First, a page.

I guess I didn’t realize that not everyone in the US are not familiar with thunderstorms like we in the hot, humid south are. Lightning that bangs and crackles the air, if you’re close enough, thunder that rumbles and vibrates your
windows and doors if its close enough. I know the midwest experiences them as well, combined with the threat of tornadoes.
Last summer, in a discussion over lunch with friends about our thunderstorms, one said, “I miss Georgia thunderstorms. In ___ we have wimpy storms. Two little rumbles of thunder and then it rains and that’s a thunderstorm.” Another friend said when she moved to Georgia from the northeast, thunderstorms were quite frightening to her. She was not used to them.
I am no longer frightened by thunderstorms, but as a child, I was terrified of the thunder booming as I was trying to go to sleep in a second-floor bedroom. The branches on the tree outside my window would scratch on the screens and let me know just how “terrible” the weather was outside. I think I had the typical overactive childhood imagination because it probably wasn’t near as bad as I thought (this coming from a child who was scared that all of a sudden a train track would appear over my bed and a train would run over me 🙂 .)
I do respect the power of the storm. I have seen and heard of the damage that they can do if you’re outside and unprotected.
When I was about 8 years old, I was outside on our front porch. This house was surrounded by massive pine trees aka lightning magnets. Our dog, Collie (yes, that’s his name. Bet you can’t guess what kind he is. ha ha), was about 10 feet from a tree that was hit with a random bolt of lightning. I don’t remember his immediate response other than him flying onto the porch about 50 feet away where I was. Ever after that, when we had a thunderstorm, Collie would fight to get in the house. If the door was opened even a crack, he would push his way inside. We were/are not house-dog people so he didn’t get to enjoy the privilege very often.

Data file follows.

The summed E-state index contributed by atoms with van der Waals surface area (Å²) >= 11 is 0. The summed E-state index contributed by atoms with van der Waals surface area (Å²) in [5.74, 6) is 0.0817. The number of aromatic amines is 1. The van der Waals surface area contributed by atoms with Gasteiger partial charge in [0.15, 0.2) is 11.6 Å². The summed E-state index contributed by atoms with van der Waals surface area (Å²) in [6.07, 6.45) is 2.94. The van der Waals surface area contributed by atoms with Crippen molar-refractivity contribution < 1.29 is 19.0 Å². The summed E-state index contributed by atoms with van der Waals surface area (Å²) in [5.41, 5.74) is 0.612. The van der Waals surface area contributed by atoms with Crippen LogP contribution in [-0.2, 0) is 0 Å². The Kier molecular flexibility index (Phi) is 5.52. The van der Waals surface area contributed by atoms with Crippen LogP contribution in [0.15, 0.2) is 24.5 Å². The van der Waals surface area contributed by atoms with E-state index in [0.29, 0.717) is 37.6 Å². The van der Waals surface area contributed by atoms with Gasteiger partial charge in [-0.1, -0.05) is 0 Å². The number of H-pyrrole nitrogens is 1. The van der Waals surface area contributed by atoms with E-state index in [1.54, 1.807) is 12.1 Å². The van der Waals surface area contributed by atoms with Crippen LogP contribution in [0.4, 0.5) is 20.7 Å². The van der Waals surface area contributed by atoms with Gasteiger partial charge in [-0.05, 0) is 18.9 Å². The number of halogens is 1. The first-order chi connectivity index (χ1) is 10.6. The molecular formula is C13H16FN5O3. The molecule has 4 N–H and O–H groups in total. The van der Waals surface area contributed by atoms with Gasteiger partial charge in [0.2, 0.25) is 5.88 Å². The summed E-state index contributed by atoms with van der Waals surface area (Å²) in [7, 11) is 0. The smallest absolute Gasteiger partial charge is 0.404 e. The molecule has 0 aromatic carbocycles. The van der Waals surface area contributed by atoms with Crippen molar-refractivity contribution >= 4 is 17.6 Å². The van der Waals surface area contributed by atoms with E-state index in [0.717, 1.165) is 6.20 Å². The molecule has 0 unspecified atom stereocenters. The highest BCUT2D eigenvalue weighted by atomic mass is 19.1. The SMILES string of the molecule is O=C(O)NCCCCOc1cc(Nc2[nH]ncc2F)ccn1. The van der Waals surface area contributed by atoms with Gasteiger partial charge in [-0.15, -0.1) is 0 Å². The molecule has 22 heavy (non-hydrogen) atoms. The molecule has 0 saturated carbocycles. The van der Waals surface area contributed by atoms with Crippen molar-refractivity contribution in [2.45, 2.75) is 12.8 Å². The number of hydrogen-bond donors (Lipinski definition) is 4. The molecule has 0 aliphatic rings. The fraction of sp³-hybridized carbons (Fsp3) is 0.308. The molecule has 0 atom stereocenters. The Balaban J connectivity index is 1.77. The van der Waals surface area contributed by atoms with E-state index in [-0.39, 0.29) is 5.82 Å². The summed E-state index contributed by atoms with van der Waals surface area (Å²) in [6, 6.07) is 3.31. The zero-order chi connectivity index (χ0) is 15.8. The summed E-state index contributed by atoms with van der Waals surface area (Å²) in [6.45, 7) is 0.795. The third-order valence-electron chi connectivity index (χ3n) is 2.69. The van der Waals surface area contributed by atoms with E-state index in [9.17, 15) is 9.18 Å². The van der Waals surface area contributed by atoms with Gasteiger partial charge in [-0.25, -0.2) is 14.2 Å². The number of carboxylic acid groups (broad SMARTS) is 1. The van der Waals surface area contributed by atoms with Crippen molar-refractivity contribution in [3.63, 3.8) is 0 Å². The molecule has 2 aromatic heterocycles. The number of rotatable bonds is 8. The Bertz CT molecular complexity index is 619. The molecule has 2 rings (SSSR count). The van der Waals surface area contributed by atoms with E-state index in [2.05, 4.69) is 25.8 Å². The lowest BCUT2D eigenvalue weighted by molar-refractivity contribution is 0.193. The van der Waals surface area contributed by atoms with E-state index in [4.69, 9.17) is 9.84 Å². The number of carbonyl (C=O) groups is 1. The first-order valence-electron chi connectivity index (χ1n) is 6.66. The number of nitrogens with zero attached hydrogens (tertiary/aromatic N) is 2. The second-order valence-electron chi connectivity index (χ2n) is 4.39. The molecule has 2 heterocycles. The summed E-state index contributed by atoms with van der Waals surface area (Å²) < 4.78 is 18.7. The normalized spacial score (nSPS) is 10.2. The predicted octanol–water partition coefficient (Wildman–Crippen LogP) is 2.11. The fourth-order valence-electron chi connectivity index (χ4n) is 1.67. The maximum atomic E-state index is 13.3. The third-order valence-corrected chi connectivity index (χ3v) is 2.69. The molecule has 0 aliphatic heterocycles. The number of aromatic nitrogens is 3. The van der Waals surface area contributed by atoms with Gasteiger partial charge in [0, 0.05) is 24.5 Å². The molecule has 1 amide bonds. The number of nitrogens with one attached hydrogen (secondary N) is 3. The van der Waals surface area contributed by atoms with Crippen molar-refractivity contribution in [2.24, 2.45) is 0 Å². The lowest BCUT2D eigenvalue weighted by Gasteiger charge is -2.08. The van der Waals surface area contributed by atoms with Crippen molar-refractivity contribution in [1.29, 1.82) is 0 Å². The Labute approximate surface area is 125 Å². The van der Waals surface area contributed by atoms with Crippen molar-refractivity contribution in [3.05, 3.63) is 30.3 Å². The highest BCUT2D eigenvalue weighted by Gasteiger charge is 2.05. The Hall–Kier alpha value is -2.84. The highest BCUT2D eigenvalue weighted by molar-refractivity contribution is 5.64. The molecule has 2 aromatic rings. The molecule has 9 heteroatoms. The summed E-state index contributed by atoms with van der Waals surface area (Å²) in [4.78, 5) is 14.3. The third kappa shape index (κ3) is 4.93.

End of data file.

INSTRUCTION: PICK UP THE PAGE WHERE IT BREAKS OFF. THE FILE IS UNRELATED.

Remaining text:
One thing that we rarely deal with in stormy weather is tornadoes. This past January was an exception, at least on the threat of a twister. One Sunday we had warnings off and on from about 4 or 5 am until 10 that night. Waking up to the phone alerts was disconcerting.
While there were trees upended and at least one house had windows blown out (microburst, they called it), we had nothing in comparison to Adel, Georgia, where an entire trailer park was wiped out, or the street in Albany where nearly every
Wow! I didn’t realize I had so many storm photos!